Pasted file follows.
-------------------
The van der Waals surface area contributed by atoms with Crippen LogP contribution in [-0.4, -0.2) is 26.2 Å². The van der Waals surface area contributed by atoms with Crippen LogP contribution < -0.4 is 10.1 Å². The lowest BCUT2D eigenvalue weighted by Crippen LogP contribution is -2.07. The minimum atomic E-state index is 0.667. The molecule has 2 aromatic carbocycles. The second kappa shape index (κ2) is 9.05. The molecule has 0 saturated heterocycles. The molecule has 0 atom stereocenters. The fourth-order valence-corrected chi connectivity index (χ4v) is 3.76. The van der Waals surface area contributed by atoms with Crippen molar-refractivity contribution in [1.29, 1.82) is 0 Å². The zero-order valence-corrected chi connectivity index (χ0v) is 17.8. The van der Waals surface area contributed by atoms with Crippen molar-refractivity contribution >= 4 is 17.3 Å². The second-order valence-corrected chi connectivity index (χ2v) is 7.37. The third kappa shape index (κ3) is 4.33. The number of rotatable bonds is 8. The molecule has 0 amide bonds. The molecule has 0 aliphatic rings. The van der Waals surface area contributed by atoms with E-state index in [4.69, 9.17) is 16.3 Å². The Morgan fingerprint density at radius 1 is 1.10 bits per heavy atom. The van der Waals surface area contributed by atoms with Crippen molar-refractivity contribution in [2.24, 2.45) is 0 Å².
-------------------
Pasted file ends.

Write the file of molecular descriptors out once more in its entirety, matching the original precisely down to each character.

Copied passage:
The van der Waals surface area contributed by atoms with Crippen LogP contribution in [-0.4, -0.2) is 26.2 Å². The van der Waals surface area contributed by atoms with Crippen LogP contribution < -0.4 is 10.1 Å². The lowest BCUT2D eigenvalue weighted by Crippen LogP contribution is -2.07. The minimum atomic E-state index is 0.667. The molecule has 2 aromatic carbocycles. The second kappa shape index (κ2) is 9.05. The molecule has 0 saturated heterocycles. The molecule has 0 atom stereocenters. The fourth-order valence-corrected chi connectivity index (χ4v) is 3.76. The van der Waals surface area contributed by atoms with Crippen molar-refractivity contribution in [1.29, 1.82) is 0 Å². The zero-order valence-corrected chi connectivity index (χ0v) is 17.8. The van der Waals surface area contributed by atoms with Crippen molar-refractivity contribution >= 4 is 17.3 Å². The second-order valence-corrected chi connectivity index (χ2v) is 7.37. The third kappa shape index (κ3) is 4.33. The number of rotatable bonds is 8. The molecule has 0 amide bonds. The molecule has 0 aliphatic rings. The van der Waals surface area contributed by atoms with E-state index in [4.69, 9.17) is 16.3 Å². The Morgan fingerprint density at radius 1 is 1.10 bits per heavy atom. The van der Waals surface area contributed by atoms with Crippen molar-refractivity contribution in [2.24, 2.45) is 0 Å².